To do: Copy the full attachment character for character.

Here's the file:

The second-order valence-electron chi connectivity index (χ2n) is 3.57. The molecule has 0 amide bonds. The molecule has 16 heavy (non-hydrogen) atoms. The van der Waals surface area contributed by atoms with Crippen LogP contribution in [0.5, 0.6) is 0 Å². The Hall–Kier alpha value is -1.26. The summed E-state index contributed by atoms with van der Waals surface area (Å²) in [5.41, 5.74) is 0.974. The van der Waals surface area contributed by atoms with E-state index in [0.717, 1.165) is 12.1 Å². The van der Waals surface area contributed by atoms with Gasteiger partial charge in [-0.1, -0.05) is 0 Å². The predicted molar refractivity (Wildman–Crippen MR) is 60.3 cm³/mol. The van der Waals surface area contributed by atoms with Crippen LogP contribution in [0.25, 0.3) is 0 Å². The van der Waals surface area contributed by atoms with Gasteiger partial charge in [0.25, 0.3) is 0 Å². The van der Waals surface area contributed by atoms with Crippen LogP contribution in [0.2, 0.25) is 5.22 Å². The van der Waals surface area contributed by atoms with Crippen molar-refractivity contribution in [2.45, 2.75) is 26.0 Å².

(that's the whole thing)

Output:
The second-order valence-electron chi connectivity index (χ2n) is 3.57. The molecule has 0 amide bonds. The molecule has 16 heavy (non-hydrogen) atoms. The van der Waals surface area contributed by atoms with Crippen LogP contribution in [0.5, 0.6) is 0 Å². The Hall–Kier alpha value is -1.26. The summed E-state index contributed by atoms with van der Waals surface area (Å²) in [5.41, 5.74) is 0.974. The van der Waals surface area contributed by atoms with E-state index in [0.717, 1.165) is 12.1 Å². The van der Waals surface area contributed by atoms with Gasteiger partial charge in [-0.1, -0.05) is 0 Å². The predicted molar refractivity (Wildman–Crippen MR) is 60.3 cm³/mol. The van der Waals surface area contributed by atoms with Crippen LogP contribution in [0.25, 0.3) is 0 Å². The van der Waals surface area contributed by atoms with Gasteiger partial charge in [0.25, 0.3) is 0 Å². The van der Waals surface area contributed by atoms with Crippen LogP contribution in [0.2, 0.25) is 5.22 Å². The van der Waals surface area contributed by atoms with Crippen molar-refractivity contribution in [2.45, 2.75) is 26.0 Å².